Posted On: Jun. 27, 2019

5 Myths Of Sync Licensing 

The world of sync licensing has long been shrouded in mystery for many independent artists who haven't been through the experience of having their music placed in a film or TV show. nat-2794-final-web.jpg

This leads to many assumptions that can block an indie artist from reaching out and developing a potentially lucrative income stream for their music. Indie artist, Nat Jay, who has had over thirty placements on networks around the world, shares some of the most common myths of the music licensing world. 


Many artists believe licensing opportunities are only available to big acts like Taylor Swift and Maroon 5, and don't even bother trying to get their music licensed to film and TV as a result. But this couldn't be farther from the truth. Indie artists actually have a couple things going for them that can make them very attractive to the music supervisors who place music in productions. Firstly, less-established indie artists are cheaper. In a situation where there is a limited budget, productions will often opt for a "sounds like" alternative over the original, over-priced Coldplay song they can't afford, for example. A lot of indie artists also own all their copyrights, making it easy for music supervisors to quickly clear all the rights in one place (known as a "one-stop shop"), instead of having to go to multiple labels and publishers to clear a Beyoncé song.    


While it’s always a great pay day to get the $2K/$5K/$10K (or more) placements, don’t discount the value of a smaller $500-$1000 placement. It may not happen immediately, but some smaller shows can re-run many times, and every time that episode/film airs, you’re due performance royalties. Though their upfront fees may be low, networks like MTV, Nickelodeon, and Hallmark are notorious for re-running shows and movies over and over. Smaller shows may also get syndicated to other countries around the world, providing international back end royalties for years to come. For example, a series like Heartland, a small Canadian horsey drama that airs originally on CBC, has been picked up by The CW in the U.S. and over 30 countries worldwide. This can also be the start of an international fan base for an artist.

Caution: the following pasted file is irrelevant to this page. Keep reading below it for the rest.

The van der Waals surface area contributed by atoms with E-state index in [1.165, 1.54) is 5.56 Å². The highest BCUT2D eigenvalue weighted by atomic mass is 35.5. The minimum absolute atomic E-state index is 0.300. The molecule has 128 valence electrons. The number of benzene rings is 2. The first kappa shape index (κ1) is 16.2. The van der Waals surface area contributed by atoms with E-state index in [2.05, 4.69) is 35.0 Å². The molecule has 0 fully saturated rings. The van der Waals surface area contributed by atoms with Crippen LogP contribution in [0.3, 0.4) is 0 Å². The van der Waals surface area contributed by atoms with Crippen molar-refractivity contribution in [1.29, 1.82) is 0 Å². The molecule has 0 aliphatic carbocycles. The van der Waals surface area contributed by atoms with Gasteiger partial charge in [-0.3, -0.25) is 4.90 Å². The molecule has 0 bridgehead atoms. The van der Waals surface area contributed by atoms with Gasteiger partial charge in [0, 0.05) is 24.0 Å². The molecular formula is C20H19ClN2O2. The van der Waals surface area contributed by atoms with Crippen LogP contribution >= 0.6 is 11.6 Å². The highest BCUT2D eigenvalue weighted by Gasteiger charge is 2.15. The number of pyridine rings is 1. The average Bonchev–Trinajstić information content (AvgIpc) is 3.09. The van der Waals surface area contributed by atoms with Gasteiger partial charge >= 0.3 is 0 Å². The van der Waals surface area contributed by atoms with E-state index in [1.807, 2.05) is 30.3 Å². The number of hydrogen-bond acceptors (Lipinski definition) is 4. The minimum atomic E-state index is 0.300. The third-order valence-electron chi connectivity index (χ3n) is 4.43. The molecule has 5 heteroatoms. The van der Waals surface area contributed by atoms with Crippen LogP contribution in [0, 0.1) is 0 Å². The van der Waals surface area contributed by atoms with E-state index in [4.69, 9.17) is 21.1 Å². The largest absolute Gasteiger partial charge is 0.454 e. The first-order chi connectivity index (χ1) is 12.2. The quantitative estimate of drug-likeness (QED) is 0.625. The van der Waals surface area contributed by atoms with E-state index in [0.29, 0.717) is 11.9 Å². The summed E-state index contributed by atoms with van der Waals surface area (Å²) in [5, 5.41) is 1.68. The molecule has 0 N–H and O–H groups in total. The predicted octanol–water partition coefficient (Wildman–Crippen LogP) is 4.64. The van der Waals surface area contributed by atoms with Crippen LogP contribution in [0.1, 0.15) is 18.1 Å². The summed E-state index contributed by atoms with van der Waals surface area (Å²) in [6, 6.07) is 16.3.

While music supervisors are the ones we communicate with when we get a placement, many artists assume they have superhero status, being the sole decision maker when it comes to what music goes where in a TV show or film. It's true that music supervisors hold a lot of sway and responsibility when it comes to curating the right music for a production, but they aren't the only ones making the final decision, especially on a big placement. On the contrary, they will often take a shortlist of songs to the production team and work in collaboration with them to select the song for a particular scene. The music supervisor then handles all the administration that comes with clearing the song for that placement. 


The United States is obviously where the majority of major productions are made. Hollywood is home to the biggest studios and, as a result, a huge network of music supervisors. And, let's face it, some of the biggest “supes” in the business are there. This understandably makes the U.S. the most desirable market for sync opportunities. However, it is also the most inundated market, with some music supervisors receiving hundreds of music submissions every day from artists, label, publishers, and song brokers from all over the world. But don't forget there are many other countries outside the U.S. that have hugely active film and TV industries, such as the U.K., Australia, and Canada. Though likely still extremely busy, these music supervisors don't receive nearly as much traffic through their emails as those in the U.S., and may be much more open to hearing from indie artists from around the world.


If you think you need a go-between to get your music to music supervisors, think again. It’s true many artists and indie labels work with song brokers (aka sync agents/song pluggers etc.) to pitch their music to music supervisors, and some do so quite successfully. It can be a valid and extremely effective way of getting your music into the right hands—but it’s not the only way. While some of the biggest music supervisors may be out of reach to the general population (though not always), many are open and excited to hear directly from artists. But if you want continued success as an indie artist, take on the characteristics of a broker: understand your rights and who owns them, be quick and concise with your communication, and educate yourself on the sync process. As an informed and reliable artist, you’ll be a music supervisor’s best friend.  


Written By Nat Jay.